BNS Section 150: Same coffee, little stronger, but in a ‘different mug’

Shekhar Singh

New Delhi, Aug 16 (IANS) The newly proposed Bharatiya Nyaya Sanhita which seeks to replace the archaic Indian Penal Code laws has framed ‘sedition’ in a harsher way.

The BNS Bill, introduced by Home Minister Amit Shah during the final day of the monsoon session in the Lok Sabha, seeks to replace Section 124A (sedition) of the Indian Penal Code (IPC) with a new provision outlined in Section 150 of the bill.

Under the existing sedition law, Section 124A of the IPC, individuals found guilty of promoting discontent or disaffection towards the government could face life imprisonment and a possible fine. This broadly covers various acts such as spoken or written words, signs, or gestures that express “hatred or contempt” towards the state or “excite disaffection” against it.

The proposed Section 150 of the BNS Bill maintains concerns for national integrity and sovereignty but rephrases the offence. Instead of using “sedition,” the new section terms the act as “endangering sovereignty, unity, and integrity of India.”

This shift aims to address concerns from critics who believe the current sedition law has been abused to suppress dissent and limit freedom of expression.

The bill describes the offence: “Whoever, intentionally or knowingly, using spoken or written words, signs, visual representation, electronic communication, financial means, or other methods, incites or attempts to incite secession, armed rebellion, subversive activities, or encourages separatist sentiments, or poses a risk to India’s sovereignty, unity, and integrity, shall be subject to imprisonment for life or imprisonment up to seven years, along with a fine.”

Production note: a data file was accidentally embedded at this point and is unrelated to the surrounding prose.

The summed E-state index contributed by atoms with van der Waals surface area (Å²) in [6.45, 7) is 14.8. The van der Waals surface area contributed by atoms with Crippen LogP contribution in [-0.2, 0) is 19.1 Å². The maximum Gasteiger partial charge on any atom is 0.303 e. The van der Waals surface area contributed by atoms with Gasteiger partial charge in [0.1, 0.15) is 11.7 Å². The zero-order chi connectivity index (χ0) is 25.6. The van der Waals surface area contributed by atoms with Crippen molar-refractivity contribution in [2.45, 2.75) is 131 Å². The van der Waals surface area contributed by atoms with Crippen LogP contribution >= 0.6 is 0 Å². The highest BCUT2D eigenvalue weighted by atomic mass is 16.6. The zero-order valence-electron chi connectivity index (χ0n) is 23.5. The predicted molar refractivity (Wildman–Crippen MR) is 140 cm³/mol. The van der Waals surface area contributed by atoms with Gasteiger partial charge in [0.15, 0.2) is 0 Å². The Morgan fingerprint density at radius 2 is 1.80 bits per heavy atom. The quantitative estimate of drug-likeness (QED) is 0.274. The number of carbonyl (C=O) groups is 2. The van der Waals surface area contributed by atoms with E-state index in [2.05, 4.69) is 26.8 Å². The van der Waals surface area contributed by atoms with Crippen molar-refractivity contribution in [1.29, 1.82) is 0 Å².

“The sedition act has not been done away with, it is there under section 150 of the BNS Bill 2023 having the same language with additions of expression ‘electronic communication’. Whether any government wants to repeal the same? Because, the crime of sedition is nothing short of treason to excite hostility against the government,” said Siddharth Malkania, a criminal lawyer based in Delhi.

“There is no simple definition of the doctrine of sedition act. If the government is to govern effectively, it seeks respect and support from the people. Any criticism of the government necessarily undermines this respect and support. Seditious libel may be imposed against any criticism, be it true or false, for the Constitution, policies, laws or conduct of government. Prosecutions for seditious libel had routinely been used by the political parties to suppress opposition,” explained Malkania.

Supreme Court lawyer Vineet Jindal said the replacement of section 124A  by 150 is to prevent misuse of the section in respect of political interests and thereby strengthen the democratic set up.

“Introduction of section 150, is of vital importance to safeguard the unity and integrity of the country .With the rise in misuse of technology to provoke the various communities, trying to disintegrate the structure of the country, there is a need to make a provision against anyone who tries to challenge the sovereignty, unity and integrity of the country,” said Jindal.

“Moreover, the explanation of Section 150, BNS Bill 2023 seems incomplete when it is compared with the Explanation (2) of section 124A, IPC, because the whole phrase ‘do not constitute an offence’ is left out under section 150. It has to be more explanatory assuring that Section 150 does not abridge the freedom of speech, or of the press,” said Malkania.

“Section 124 A imposed a fine on those indulging in anti-national acts but now section 150 provides severe punishment from seven years to life imprisonment with fine , which is an inevitable step to prevent anti-national activities,” explained Jindal.

The Supreme Court had suspended the sedition law last year, pending review. Interestingly, the Law Commission advised keeping Section 124A of the IPC (sedition) intact.

However, even if the sedition law is eventually repealed, the ongoing investigations and proceedings such as those involving former JNU student Sharjeel Imam, are protected by Clause 356(2) from being annulled.

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